arrived. This service could also be used for museums, ZOOS
or other places of interest. These messages may be time
staggered and/or sequenced in a particular order, or deliv
ered en masse.
Af?liation data under the present invention can also
[0099] Often, the contextual message comprises a text
message with information related to the place where the
MCD 200 is located. Additionally, the contextual message
may also be associated with affiliation that is shared by the
include user-speci?c or user customiZed information and
MCD. For example, if the MCD 200 is located near a
restaurant, the contextual message may include information
(eg reviews) or recommendations about that restaurant.
The reviews may be from members of the MCD user’ s social
network, from a review service to which the user subscribes,
or even just other subscribers within the carrier (service
the user’s calendar and/ or contacts list in the MCD 200. For
example, if a person on the users contact or buddy list is
located in close proximity to the current location, a contex
tual message can be generated informing the user of an
opportunity to meet that user. The user’s calendar or date
provider) network. For example, Zagat® provides restaurant
reviews as well as other information about destinations of
interest. A user could subscribe or sign up for access these
reviews and receive the contextual messages when they are
proximate to a restaurant for which a review is available.
This may also be used to alert or prompt them to the
existence of the restaurant in the ?rst place. Selective
?ltering based on theme, category, etc. can also be
employed; e.g., “download all messages relating only to
restaurants at or near this location”.
Other contextual messages could include informa
tion about a party or other social event, or an observation.
For example, the observation could include a preferred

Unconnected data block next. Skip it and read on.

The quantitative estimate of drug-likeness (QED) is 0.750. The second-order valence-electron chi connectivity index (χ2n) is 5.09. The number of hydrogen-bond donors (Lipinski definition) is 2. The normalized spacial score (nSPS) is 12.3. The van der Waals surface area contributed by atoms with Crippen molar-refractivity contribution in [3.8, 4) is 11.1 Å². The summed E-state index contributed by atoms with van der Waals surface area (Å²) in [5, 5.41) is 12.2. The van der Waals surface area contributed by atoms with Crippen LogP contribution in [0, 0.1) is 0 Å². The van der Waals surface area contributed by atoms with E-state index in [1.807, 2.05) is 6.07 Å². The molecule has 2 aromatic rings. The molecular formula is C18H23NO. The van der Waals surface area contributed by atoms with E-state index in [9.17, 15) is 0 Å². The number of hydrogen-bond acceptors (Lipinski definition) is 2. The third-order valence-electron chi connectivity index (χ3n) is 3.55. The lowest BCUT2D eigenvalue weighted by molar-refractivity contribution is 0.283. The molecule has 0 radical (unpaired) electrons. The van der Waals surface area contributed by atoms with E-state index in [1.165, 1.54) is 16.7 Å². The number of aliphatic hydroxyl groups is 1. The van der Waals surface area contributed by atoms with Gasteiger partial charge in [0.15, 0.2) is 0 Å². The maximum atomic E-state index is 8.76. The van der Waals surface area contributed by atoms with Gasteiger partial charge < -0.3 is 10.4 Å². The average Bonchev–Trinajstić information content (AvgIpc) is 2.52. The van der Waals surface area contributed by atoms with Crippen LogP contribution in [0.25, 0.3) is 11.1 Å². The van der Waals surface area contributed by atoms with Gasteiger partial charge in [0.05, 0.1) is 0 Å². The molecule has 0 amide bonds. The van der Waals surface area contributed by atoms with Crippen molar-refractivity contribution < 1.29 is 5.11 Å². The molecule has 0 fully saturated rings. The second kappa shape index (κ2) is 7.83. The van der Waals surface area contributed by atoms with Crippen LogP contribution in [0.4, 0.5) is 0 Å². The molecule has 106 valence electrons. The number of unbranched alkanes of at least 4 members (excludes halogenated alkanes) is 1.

menu selection at the restaurant made by a member of the
user’s social network (e.g., “try the lobster . . . it’s great”).
Alternatively, the observation could include a historical
anecdote about the location.
[0101] Once the contextual message is received, the user
can view or store the message (or forward it). In some cases
the user may respond by adding their own comments or
attributes, to assist in delivering relevant contextual mes
sages from friends, advertisers, etc.
[0106] The attributes can also include information from
book functions can also be accessed (either locally at the
MCD, or remotely if such information is uploaded to the
contextual server) to determine of a scheduling con?ict
exists. This can be “two way” in nature; i.e., both the user
and the contact/buddy calendar functions can be accessed to
determine if a con?ict exists for either person.
[0107] The user may at any time elect to decide to dis
cretionally or completely activate or deactivate the contex
tual messaging service; e.g., turn off after 6:00 pm, turn on
only when within X miles of downtown San Diego, etc.
[0108] As noted elsewhere herein, the de?nition of “loca
tion” may vary signi?cantly with different embodiments of
the invention. For example, in some embodiments of the
invention, the location can be de?ned as an area of a certain
siZe; e.g., a ten-meter circle. In other instances, the location
would be de?ned as a larger area, on the order of 50 meters